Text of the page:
Passionate England football fans may look back proudly on the World Cup triumph of 1966, but they should avoid using 1-9-6-6 as their pin. Banks have warned that any such memorable date could make it easier for fraudsters to use your cards.

The Association of Payment Clearing Services (Apacs) - the body behind chip and pin - doesn't officially approve of using the same pin for various cards because it allows crooks to unlock lots of accounts in one fell swoop. But it concedes that it's better than writing a number down.

For those struggling to remember a pin, Apacs recommends memory tricks. These include taking a phrase involving a favourite TV programme, such as "I love Little Britain", and using the number of letters in each word for your pin (in this example, 1-4-6-7).

Make every effort to remember your pin but, as Christmas shopping takes off in earnest, remember that keeping it secret should be your priority.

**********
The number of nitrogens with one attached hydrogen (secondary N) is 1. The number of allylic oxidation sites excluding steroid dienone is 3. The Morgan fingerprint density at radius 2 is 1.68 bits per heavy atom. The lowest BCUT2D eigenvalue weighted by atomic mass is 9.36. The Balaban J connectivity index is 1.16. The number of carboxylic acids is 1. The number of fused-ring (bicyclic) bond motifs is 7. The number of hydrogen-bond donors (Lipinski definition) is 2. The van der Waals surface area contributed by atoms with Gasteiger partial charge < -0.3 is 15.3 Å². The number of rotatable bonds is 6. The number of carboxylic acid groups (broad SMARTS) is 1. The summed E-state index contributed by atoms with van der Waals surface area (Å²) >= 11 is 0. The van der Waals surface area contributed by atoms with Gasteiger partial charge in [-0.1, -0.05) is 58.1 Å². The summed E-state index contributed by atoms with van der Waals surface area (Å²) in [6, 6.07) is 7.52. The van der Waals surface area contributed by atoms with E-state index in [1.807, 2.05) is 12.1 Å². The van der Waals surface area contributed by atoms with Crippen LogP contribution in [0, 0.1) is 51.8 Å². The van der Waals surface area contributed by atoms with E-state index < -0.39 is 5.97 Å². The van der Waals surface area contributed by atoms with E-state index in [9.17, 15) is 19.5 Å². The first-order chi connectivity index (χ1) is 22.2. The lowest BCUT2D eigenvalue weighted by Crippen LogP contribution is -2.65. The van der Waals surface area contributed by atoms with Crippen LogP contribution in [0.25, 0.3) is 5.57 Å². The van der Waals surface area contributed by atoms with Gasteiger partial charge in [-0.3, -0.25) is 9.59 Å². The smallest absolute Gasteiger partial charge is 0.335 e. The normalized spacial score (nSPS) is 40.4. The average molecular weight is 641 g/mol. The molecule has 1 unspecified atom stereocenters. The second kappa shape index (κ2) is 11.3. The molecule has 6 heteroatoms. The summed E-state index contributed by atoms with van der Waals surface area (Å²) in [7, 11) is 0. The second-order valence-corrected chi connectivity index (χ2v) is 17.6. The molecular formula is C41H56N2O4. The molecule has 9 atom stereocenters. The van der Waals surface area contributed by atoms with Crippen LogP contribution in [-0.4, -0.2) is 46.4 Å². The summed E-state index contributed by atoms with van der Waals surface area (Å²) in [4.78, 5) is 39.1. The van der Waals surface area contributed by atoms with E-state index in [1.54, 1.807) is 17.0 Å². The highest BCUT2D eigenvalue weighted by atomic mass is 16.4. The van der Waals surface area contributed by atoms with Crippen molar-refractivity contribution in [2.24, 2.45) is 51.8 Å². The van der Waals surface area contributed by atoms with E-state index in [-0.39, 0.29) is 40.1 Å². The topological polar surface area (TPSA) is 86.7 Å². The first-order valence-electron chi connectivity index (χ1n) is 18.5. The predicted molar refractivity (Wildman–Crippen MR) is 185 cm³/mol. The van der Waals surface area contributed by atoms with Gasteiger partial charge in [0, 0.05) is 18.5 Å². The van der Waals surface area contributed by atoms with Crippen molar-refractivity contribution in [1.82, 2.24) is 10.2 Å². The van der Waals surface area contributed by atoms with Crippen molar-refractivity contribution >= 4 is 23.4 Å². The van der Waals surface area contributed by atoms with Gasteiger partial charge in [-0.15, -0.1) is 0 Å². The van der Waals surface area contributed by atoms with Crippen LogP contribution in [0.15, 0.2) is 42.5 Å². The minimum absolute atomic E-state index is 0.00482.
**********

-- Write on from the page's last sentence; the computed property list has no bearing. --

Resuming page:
News
Keith Fraser says we should give Isis sympathises free flights to join Isis (AFP)
news
Life and Style
Google celebrates the 126th anniversary of the Eiffel Tower opening its doors to the public for the first time
techGoogle celebrates Paris's iconic landmark, which opened to the public 126 years ago today
News
Cleopatra the tortoise suffers from a painful disease that causes her shell to disintegrate; her new prosthetic one has been custom-made for her using 3D printing technology
newsCleopatra had been suffering from 'pyramiding'
News
people
Arts and Entertainment
Coachella and Lollapalooza festivals have both listed the selfie stick devices as “prohibited items”
music
Sport
Nigel Owens was targeted on Twitter because of his sexuality during the Six Nations finale between England and France earlier this month
rugbyReferee Nigel Owens on coming out, and homophobic Twitter abuse
Finacial products from our partners
Property search
  • Get to the point
Latest stories from i100
Have you tried new the Independent Digital Edition apps?
Independent Dating
and  

By clicking 'Search' you
are agreeing to our
Terms of Use.

ES Rentals

    iJobs Job Widget